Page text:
Homosexual desire is not just disordered. It is sinful. It doesn’t just flow out of our infirmities; It requires our sinful nature to be added to the mix as well. How do we know? Because it is never pure for a man to be with another man. To desire it is to desire something impure. These sorts of desires are common for us, given our nature, but Jesus does not share in our sinful nature or our sinful desires.

But Jesus was tempted in all things, wasn’t He?

Yes, He was, and that includes homosexual temptation. But temptation and desire are not the same thing.

In college a friend asked me a perplexing question. How could it be that Jesus was “tempted in all things as [we are],” as it says in Hebrews 4:15? After all, Jesus didn’t have a sinful nature like us, and our sinful nature makes it harder for us to resist sin. So He couldn’t really be tempted “in all things as [we are]” could He?

Both my friend’s question and this claim require the verse in Hebrews to mean something it doesn’t mean—that Jesus was identical in every way to us and his temptations were identical to ours. Neither is true.

The author of Hebrews emphasizes that, as our high priest, Jesus sympathizes with our weaknesses because He became man. As a man, He is one of us, but in one major way He is different from us—He was not born with a sinful nature. That difference gives him a major advantage in fighting against temptation, but are you going to complain about that? It’s the basis of our salvation!

The Bible doesn’t say his temptation was identical to ours. It says He was tempted in all things. But even those temptations are not identical to ours. For example, we are tempted to lie to cover up our sin. Was Jesus ever tempted to lie to cover up his sins?

Uh, no. He had no sins to cover up.

Many of our temptations flow out of previous sin. But because Jesus never sinned, He never faced these exact temptations in exactly the same way as us. Jesus can sympathize with our weakness because he took on human flesh, not because he took on a sinful nature.

So how could Jesus face homosexual temptation if He didn’t have homosexual desire?

The book of James says that “each person is tempted when he is lured and enticed by his own desire. Then desire when it has conceived gives birth to sin” (James 1:14–15 ESV).

Some take this to mean that there is no sin in the desire itself—that desire has to give birth before sin is present. This is wrong for a few reasons.3

  1. We’ve already seen that Jesus condemns illicit sexual (among other) desires as sinful in God’s eyes, regardless of whether we ever act on those desires.
  2. Romans 7:8 actually shows us that the progression can go the other direction as well: “But sin, taking opportunity through the commandment, produced in me coveting of every kind;” (Romans 7:8)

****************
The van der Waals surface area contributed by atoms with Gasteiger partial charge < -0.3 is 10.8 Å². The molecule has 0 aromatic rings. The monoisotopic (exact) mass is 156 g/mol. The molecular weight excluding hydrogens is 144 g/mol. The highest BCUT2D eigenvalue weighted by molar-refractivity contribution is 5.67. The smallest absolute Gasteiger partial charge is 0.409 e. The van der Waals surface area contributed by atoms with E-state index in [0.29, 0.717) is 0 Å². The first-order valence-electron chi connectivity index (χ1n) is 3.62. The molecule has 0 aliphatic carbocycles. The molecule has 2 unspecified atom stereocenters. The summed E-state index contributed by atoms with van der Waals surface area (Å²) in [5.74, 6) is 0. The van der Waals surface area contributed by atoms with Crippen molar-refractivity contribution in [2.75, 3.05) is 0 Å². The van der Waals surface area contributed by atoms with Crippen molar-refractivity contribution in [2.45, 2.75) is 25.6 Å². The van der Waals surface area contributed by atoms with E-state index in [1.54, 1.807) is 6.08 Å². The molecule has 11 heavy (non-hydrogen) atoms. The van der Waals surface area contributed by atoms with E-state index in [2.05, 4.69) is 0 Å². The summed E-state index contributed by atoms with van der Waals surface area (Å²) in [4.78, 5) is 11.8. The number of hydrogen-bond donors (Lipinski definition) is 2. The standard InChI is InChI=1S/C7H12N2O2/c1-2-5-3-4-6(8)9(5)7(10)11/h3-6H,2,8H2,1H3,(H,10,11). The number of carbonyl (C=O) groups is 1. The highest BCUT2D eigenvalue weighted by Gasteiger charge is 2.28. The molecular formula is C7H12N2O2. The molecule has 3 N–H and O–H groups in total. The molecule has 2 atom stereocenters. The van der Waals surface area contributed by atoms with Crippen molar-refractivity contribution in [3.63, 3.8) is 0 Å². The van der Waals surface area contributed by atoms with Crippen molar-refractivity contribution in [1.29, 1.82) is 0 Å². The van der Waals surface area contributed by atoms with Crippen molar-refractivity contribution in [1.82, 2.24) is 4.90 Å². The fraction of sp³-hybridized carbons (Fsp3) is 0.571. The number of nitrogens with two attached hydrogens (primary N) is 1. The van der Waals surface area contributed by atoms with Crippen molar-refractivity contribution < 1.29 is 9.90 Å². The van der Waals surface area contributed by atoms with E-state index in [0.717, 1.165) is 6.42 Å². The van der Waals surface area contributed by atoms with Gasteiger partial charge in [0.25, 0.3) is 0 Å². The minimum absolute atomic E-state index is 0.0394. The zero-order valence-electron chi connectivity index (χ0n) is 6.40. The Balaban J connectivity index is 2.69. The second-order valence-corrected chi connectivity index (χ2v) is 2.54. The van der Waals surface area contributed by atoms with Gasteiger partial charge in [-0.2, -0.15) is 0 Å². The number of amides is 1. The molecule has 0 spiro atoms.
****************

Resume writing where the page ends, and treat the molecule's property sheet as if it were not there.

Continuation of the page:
3. The doctrines of original sin and total depravity explain that none of our desires are completely free from sin.

Temptation, desire, and sin are three distinct things, but they are so intertwined in us that we have a difficult time separating them in our minds. We must distinguish between them though if we are to understand Jesus’ temptation.

According to James, desires lead to temptations which lead to sin which ultimately leads to death. According to Romans, sin leads to evil desires. There is no contradiction between the two. You can put them together nicely:

Sin —>Desires—>Temptations—>Sins—>Desires—>Temptations—>Sins—>etc.—>Death

Claiming that temptations are not sinful is wrong. Many temptations are sinful. That is essentially James’ point. He’s telling us not to blame God for our temptations, because they come up out of us. Our hearts desire wicked things. Desires are not necessarily sinless, and neither are our temptations. Just as we can be at fault for tempting others, so we can be at fault for tempting ourselves.

This is why we have a difficult time thinking of Jesus facing homosexual temptations without having homosexual desires. In our experience, with a sinful nature, every temptation we face, we can find a sinful desire under the surface. But Jesus is different.

Does temptation even exist apart from sinful desires?

Few would call something a “temptation” if there is no desire—nothing appealing about the sin. Even Satan, when he tempted Jesus, appealed to desires—the desire to eat, to rule over the world, to prove that He was Who He said He was. But note, none of those desires are sinful. Yet even with good desires, all it takes is believing one lie about how to achieve your good desire, and the result is sin.